Some hot rod builders strive to adopt the latest developments, both technical and aesthetic, to keep “current” and satisfy their customers’ lust for new trends. Others eschew the new and embrace the old — the traditional hot rod, those simple, timeless machines of the late 1940s and ’50s.
James “Jake” Jacobs — best known as the Jake in Pete & Jakes — falls firmly in the latter camp, where axles are dropped, springs are buggy, and tops are chopped. Jacobs’ legacy and influence is widespread and enduring. During his five decades as a hot rodder, he has left a legacy as a car builder, journalist and aftermarket pioneer.
It all began in 1950s Compton, California. “Back then,” Jacobs recalled, “Compton was as all-American as Mayberry.” Jacobs was born in late 1945 to Garrett and Leanna Jacobs, who had migrated to California from Iowa in 1929, behind the wheel of a Model T touring. Garrett was a self-employed freelancer who would switch from delivering milk (with Jake at this side) to hauling various loads in a ’40 Ford dump truck. Occasionally he would purchase a dilapidated metal commercial building, disassemble it (with the boys’ help), move it another location, then put it back together and rent it out. Frugal and smart, Garrett was successful enough to raise three boys (Jake was the youngest) and eventually own the Hesperia Airport in Southern California.
Meanwhile, Jake concentrated on typical kid stuff — model planes, trains and automobiles, and a home-built go-kart or two. Compton was adjacent to the L.A. suburbs of Lynnwood and Bellflower— cauldrons of hot rodding — so Jake and his buddies would ride their bikes to George Barris’ shop and watch famed customizer Dean Jeffries pinstripe George’s creations. Or hang out at Art Chrisman’s speed shop or the upholstery shop of Eddie Martinez.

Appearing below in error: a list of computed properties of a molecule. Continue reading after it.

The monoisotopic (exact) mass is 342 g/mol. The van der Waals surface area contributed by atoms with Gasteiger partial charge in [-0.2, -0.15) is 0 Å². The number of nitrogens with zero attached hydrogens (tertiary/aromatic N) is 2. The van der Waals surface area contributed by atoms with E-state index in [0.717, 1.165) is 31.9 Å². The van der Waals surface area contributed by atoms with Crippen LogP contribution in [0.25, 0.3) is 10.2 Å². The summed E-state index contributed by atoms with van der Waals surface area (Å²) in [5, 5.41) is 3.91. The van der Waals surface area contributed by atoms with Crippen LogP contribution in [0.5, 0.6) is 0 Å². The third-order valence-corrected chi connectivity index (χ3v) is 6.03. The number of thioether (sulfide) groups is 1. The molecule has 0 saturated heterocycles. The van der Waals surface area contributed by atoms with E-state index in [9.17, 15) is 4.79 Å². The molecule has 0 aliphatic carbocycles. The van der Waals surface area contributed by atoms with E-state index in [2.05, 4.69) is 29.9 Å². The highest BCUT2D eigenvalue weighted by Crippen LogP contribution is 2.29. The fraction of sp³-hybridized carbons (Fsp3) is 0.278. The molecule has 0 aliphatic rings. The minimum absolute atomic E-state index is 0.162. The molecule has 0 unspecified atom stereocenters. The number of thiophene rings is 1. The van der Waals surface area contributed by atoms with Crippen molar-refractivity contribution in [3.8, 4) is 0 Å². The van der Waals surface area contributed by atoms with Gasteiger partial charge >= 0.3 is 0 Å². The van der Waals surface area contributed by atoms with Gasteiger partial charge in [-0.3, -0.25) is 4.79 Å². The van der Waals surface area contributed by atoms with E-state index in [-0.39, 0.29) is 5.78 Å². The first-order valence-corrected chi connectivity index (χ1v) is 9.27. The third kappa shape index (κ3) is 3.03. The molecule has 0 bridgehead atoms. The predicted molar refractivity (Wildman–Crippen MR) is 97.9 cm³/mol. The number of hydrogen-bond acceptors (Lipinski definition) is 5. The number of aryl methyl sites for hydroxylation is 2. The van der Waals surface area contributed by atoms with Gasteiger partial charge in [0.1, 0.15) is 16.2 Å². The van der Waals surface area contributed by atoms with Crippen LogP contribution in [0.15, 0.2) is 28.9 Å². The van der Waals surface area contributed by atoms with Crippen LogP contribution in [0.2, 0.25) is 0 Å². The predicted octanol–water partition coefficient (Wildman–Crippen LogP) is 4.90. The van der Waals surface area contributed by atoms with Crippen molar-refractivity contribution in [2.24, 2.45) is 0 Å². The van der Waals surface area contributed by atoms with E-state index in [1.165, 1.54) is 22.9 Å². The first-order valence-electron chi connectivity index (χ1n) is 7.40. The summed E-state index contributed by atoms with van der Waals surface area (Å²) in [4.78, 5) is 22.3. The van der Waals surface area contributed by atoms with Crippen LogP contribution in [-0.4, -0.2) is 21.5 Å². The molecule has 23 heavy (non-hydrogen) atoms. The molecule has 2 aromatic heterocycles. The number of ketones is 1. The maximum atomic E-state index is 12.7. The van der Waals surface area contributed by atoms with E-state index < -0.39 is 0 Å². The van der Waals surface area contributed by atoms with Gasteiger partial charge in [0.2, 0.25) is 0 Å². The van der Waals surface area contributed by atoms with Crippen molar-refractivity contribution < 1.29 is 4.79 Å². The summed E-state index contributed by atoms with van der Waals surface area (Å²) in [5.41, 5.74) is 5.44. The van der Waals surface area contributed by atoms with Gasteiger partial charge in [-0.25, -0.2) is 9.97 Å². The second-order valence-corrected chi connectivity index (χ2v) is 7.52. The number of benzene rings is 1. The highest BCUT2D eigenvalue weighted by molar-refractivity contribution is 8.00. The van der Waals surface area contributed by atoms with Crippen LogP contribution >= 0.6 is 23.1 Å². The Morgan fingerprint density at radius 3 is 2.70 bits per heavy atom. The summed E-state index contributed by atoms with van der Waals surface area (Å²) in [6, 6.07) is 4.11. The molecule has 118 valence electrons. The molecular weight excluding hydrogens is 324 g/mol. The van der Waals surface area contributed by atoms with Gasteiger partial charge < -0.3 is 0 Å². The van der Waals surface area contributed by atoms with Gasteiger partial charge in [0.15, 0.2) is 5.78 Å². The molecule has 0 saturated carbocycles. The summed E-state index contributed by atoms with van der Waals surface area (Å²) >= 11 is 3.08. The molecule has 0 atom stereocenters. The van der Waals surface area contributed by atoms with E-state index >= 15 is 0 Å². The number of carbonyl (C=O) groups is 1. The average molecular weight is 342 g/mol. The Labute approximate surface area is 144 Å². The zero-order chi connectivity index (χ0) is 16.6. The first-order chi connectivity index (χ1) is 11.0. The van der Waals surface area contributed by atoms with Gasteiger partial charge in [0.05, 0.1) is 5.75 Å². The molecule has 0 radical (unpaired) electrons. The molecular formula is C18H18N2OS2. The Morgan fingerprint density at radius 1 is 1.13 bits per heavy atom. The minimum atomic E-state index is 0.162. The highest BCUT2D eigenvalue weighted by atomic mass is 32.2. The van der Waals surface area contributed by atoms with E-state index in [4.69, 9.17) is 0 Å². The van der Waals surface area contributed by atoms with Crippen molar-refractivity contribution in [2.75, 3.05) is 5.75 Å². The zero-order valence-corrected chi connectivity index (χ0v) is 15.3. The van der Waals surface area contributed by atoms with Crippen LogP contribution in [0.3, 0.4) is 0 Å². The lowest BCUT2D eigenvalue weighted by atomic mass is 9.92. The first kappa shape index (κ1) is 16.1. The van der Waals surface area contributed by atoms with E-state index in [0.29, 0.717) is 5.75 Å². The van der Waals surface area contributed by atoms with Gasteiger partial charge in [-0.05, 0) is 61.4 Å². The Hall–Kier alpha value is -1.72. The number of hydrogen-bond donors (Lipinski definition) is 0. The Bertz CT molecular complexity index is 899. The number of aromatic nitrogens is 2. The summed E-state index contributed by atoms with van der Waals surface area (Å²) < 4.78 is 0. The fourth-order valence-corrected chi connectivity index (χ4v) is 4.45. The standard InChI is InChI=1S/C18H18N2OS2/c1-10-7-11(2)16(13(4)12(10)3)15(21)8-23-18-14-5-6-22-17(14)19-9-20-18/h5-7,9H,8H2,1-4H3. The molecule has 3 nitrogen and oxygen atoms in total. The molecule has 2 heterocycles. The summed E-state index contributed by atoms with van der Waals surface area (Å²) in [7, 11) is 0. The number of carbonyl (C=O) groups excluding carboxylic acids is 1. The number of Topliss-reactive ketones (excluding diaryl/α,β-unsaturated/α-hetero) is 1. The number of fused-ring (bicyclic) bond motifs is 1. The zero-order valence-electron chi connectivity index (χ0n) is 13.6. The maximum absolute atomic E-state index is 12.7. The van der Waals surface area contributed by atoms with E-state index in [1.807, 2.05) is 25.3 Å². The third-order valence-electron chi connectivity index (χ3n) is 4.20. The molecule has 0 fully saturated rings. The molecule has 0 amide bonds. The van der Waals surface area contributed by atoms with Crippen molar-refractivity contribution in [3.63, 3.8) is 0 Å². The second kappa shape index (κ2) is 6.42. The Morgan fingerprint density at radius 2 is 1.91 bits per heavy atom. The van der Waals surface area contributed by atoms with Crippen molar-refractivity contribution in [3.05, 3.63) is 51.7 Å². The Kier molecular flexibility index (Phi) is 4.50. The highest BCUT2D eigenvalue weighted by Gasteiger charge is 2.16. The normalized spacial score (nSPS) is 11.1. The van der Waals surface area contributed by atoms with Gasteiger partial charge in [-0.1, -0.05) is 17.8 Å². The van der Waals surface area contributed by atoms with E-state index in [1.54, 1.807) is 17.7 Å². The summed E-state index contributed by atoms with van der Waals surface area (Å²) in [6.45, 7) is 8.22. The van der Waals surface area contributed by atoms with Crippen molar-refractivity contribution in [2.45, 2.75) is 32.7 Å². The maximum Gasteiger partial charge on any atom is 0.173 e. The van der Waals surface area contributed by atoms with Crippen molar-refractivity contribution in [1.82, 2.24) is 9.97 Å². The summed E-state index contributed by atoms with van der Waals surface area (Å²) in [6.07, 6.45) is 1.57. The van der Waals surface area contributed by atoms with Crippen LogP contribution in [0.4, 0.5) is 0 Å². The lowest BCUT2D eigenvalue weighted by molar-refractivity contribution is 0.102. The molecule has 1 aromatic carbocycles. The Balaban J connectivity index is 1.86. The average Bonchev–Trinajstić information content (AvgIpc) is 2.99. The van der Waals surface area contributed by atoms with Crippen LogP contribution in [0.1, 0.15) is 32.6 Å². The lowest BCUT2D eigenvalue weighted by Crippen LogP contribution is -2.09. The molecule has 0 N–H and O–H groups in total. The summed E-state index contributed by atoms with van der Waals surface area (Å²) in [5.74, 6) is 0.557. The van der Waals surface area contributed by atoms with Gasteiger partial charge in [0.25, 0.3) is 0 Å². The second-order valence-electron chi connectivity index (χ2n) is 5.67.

After high school and Compton JC, Jake befriended Dan Woods, who had built a wild hand-made custom milk truck that caught the attention of Ed “Big Daddy” Roth. When Roth offered Woods a job, Woods made Mr. Rat Fink an unsual counter-offer: You get me only if you hire my friend, Jim Jacobs, too.
So began Jacobs’ relationship with one of hot rodding’s most dynamic characters. His first task was to help Roth complete the bizarre Druid Princess. “That car would never fly today,” quipped Jake. “I mean, a baby coffin?” Jake also attended car shows with Roth and did art production on Roth’s chopper magazine.
By this point, Jacobs was an expert at fashioning traditional hot rod suspensions that worked. Moreover, he knew as much about early Fords as Henry did. Was that axle out of a ’27 T or Model A? Jake knew. His savvy piqued the interest of Rod & Custom Editor Bud Bryan, who offered Jake an associate editor position. Jake’s knowledge lent credibility and accuracy to R&C’s tech pieces, which was critical as the magazine aimed to invigorate the “street is neat” movement. “He wrote good captions,” Bryan recalled. “We had tech sheets with all the information on a specific car. Jake knew how to put that wording together without it being chunky.”